One of his findings is that meadow voles comprise more than 90 percent of the great gray owl’s diet in this region—despite being less abundant than some other small mammals, such as red-backed voles. Even when meadow voles become scarce, as they do about every three years, the owls seem disinclined to try other fare. Boreal-based great grays “don’t appear to be adept or adaptable to taking other things,” Duncan says. “If the meadow voles crash, the owls seem to be doomed.” Their only option is to go in search of a place where voles are more plentiful.
Duncan’s radio-tracking research clearly shows that how owls respond to a dearth of prey determines their fate. “The ones that moved, survived,” he says. “We’d find them alive and happy up to 500 miles away the following summer. And the birds that failed to relocate, perished. They either starved to death or were killed by predators.”
This close link between great gray owl movements and prey populations appears to apply throughout the boreal region, but not all members of this species are at the mercy of the volatile meadow vole market. Those that inhabit coniferous forests in the northern Rockies and other western mountains are perpetual homebodies—a lifestyle made possible by the availability of a stable alternative food source, namely the pocket gopher.
“The scenario in places like Northern California, Wyoming, and Oregon,” says Duncan, “is that when the meadow vole populations are high, the owls do quite well and they nest, [although] they don’t raise as many young as they appear to raise in the boreal forests. Then the following year, when the meadow vole population crashes, they seem to be able to sustain themselves on pocket gophers. They may forgo breeding for a year or two, but they’ll maintain their home range and then nest in the same nest or one close by during the next vole increase.”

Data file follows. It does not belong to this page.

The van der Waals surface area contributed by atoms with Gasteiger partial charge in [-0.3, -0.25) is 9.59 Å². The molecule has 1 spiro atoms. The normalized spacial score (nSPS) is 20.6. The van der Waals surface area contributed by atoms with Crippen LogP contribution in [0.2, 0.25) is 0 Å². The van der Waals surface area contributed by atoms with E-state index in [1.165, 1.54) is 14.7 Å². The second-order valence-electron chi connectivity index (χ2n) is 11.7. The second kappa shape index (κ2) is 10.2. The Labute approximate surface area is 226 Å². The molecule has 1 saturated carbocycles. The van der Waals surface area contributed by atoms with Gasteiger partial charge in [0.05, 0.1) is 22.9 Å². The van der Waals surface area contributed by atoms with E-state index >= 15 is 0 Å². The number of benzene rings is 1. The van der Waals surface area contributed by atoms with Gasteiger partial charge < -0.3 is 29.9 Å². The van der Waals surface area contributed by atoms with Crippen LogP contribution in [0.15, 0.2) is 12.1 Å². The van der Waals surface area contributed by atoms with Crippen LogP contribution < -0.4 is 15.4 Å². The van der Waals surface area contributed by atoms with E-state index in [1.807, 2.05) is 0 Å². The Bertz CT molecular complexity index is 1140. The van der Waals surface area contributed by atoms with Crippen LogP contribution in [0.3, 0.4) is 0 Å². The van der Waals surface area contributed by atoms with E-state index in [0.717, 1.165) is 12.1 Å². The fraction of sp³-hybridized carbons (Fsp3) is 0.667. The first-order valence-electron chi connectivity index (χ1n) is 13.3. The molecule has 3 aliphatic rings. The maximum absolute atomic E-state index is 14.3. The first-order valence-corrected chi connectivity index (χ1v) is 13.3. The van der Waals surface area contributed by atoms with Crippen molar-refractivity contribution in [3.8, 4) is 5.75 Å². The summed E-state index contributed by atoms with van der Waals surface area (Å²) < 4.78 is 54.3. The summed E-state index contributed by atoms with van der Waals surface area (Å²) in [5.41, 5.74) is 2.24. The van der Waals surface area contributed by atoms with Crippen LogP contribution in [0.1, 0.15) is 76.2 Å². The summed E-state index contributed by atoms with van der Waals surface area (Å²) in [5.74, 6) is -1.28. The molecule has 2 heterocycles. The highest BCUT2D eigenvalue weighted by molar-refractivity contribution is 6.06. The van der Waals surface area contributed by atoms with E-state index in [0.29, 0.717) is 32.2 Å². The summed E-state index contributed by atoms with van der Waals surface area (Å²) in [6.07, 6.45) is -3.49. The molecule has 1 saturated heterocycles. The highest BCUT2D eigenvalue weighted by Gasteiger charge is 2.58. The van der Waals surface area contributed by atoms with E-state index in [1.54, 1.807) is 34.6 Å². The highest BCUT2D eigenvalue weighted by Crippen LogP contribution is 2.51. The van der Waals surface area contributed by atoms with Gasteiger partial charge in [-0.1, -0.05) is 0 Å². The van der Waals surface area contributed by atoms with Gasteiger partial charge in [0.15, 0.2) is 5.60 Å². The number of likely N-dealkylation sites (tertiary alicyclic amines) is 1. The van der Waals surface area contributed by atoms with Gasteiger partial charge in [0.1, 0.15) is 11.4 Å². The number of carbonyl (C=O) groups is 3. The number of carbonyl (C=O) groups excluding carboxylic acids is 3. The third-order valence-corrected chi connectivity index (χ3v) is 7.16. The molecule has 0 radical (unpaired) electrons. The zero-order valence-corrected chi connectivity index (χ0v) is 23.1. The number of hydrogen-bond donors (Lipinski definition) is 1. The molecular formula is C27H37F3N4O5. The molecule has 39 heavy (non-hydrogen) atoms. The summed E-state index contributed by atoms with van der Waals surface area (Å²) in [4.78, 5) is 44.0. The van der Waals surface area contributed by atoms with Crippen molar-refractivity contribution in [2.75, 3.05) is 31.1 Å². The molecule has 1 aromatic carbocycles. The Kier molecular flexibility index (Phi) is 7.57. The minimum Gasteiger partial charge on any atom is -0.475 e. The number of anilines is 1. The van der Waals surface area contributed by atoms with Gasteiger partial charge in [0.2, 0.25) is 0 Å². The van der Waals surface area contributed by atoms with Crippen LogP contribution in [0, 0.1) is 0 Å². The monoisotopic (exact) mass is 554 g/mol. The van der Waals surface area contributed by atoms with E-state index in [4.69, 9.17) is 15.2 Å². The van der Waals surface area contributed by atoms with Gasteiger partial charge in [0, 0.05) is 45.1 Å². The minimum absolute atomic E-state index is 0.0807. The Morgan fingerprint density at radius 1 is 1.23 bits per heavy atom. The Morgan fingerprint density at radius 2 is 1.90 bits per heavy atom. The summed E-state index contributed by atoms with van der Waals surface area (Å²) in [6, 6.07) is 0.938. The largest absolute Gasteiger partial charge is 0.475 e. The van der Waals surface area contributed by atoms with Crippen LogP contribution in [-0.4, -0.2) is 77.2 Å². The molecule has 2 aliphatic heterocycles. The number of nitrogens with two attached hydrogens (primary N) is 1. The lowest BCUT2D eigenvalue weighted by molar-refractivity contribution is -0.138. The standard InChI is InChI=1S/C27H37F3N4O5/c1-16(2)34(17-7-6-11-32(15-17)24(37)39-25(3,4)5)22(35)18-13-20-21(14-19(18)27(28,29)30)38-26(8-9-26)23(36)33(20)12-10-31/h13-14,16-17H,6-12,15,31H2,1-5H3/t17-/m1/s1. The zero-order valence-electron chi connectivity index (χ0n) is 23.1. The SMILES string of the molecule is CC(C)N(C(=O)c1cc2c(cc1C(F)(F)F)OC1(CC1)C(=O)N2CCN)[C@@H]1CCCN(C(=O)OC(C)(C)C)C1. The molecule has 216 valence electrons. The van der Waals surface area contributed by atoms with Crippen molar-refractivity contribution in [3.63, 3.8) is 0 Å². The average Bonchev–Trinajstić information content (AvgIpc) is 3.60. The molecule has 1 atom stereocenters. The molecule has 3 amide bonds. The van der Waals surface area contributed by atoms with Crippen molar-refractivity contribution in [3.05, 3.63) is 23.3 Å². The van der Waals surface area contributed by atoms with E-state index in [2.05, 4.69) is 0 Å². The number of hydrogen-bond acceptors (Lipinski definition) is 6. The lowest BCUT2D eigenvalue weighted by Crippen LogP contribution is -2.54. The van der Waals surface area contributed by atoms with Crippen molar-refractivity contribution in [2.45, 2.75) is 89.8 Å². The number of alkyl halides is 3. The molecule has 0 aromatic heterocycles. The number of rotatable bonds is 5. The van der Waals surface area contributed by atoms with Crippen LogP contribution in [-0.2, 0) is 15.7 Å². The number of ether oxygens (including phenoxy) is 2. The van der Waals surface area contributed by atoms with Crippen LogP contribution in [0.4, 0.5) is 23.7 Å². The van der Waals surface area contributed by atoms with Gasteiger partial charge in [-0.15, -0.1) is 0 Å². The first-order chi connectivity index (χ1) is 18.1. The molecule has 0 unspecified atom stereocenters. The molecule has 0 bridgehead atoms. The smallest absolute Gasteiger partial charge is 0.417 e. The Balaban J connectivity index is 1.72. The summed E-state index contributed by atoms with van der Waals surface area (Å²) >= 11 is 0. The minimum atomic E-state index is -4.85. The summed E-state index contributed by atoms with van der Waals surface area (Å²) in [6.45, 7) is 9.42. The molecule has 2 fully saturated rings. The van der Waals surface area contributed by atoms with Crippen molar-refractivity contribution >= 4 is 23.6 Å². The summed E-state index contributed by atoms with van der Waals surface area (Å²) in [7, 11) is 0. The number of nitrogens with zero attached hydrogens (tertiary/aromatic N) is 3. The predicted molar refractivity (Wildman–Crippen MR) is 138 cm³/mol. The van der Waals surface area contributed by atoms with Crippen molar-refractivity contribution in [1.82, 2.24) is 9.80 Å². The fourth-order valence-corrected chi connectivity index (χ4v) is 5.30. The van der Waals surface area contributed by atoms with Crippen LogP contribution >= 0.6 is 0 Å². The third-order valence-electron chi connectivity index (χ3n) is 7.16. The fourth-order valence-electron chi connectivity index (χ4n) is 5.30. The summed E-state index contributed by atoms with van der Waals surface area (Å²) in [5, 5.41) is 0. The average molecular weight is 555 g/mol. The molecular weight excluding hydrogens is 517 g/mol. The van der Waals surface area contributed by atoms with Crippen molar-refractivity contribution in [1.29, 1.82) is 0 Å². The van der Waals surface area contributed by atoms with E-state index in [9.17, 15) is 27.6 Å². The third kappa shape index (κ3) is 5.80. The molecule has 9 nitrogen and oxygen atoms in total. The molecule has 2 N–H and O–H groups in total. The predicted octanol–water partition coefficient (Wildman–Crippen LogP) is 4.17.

The contrast between these two survival strategies is most dramatic in terms of the area needed to support an individual great gray owl over its lifetime. “Some of the largest movements of radio-tracked birds in the montane situations are 19 miles, their whole life,” says Duncan. Boreal dwellers, on the other hand, regularly move between breeding sites up to 500 miles apart. A bird born in northern Minnesota, for example, might first breed near Hudson Bay, then return two or three years later to nest in the same stand of trees where it was raised or in one nearby.
A boreal great gray owl’s lifetime home range “is about as big as that of an African elephant,” says Duncan, and this has important implications for the species’ long-term prospects. The greatest threat to these owls is habitat loss, primarily resulting from logging, which is rapidly converting boreal ecosystems into continuous monocultures of trees of identical age and species. “They really depend on huge areas to live out their lives, so we need to think about their lifetime habitat requirements and maintaining at least a portion of the boreal forest in a suitable state,” Duncan explains. “Large areas with all the same kinds of trees and no openings just won’t work for them.” What they need is a mosaic of wet meadows and mature forest, providing productive vole habitat adjacent to stands with good nesting potential.